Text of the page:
University of British Columbia (UBC) researchers are currently working on a way to integrate advanced biometric sensors into the fur covering robotic pets. They say that this will help the synthetic animals sense the moods of their owners, and act accordingly.
The team has already developed a bunny that can do that. However, the machine is only capable of figuring out what its users are sensing when the latter are wired up to external biometric sensors.
What scientists want to do is integrate these sensors into the bunny's fur, so that it becomes a self-contained system. The research group explains that the chances of children wanting to play with their favorite pets while hooked to a biometric sensor reader are fairly slim.
Kids like to run around and explore, oftentimes taking their pets with. Robotics experts cannot expect the little ones to take a bulky reading device with them. Therefore, the innovative work needs to be conducted on the artificial animals themselves.
But applications for such robots extend well beyond toys. When able to sense users' emotions, the pets could easily guide the former through a series of breathing exercises, or caution the elderly to take their medication. There are very few limits to the type of sensors that can be placed on a robotic pet.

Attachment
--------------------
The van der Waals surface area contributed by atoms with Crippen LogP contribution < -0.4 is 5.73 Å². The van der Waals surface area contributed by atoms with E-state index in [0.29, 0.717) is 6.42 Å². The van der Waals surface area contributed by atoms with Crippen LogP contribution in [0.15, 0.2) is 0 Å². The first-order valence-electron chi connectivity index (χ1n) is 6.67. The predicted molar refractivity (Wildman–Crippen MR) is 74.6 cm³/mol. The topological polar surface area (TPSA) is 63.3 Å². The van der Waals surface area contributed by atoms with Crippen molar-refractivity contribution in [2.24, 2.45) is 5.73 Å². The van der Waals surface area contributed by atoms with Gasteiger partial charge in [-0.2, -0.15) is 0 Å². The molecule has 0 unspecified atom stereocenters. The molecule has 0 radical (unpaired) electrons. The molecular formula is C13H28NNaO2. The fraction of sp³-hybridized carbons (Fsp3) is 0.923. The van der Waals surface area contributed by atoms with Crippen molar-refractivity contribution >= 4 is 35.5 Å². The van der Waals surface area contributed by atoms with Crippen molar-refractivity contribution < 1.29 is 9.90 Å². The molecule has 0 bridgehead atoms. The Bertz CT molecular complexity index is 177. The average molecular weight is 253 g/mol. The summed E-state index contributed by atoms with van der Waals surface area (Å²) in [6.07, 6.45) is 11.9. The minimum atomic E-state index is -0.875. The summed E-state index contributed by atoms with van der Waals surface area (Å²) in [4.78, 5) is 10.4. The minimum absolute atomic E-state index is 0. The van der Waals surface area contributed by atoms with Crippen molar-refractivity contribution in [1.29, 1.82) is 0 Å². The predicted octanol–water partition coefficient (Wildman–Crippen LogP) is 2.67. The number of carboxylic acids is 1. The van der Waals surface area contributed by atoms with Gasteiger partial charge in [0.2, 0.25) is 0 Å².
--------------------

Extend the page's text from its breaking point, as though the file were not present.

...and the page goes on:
The new investigation is being conducted in the lab of UBC professor of computer science Karon MacLean. The biometric sensor itself was developed by graduate student Anna Flagg. Currently, it looks like a square blob of fur.
The team hopes to refine the technology up to a point where it will be able to recognize as many as 30 gestures. It can already tell the difference between a scratch and a path, as well as a few other gestures.
“The end goal of this would be to try to infer a person's emotional state, given how they're touching the fur. The one thing a robot can do that's different from an animal is truly be in the service of its owner and do what the owner needs it to do,” Flagg says.
Children suffering from anxiety or autism spectrum disorders could benefit considerably from such a companion, as would elderly dementia patients. In the future, it's likely that will see the development of new, practical uses for this technology, Innovation News Daily
“We have ideas for adults. Probably not a 20-pound robot, but your cellphone could do this. It would be interesting to have a little companion with me that could see when I'm becoming stressed and help guide my breathing, and maybe even notice it's happening before I notice it,” Flagg adds.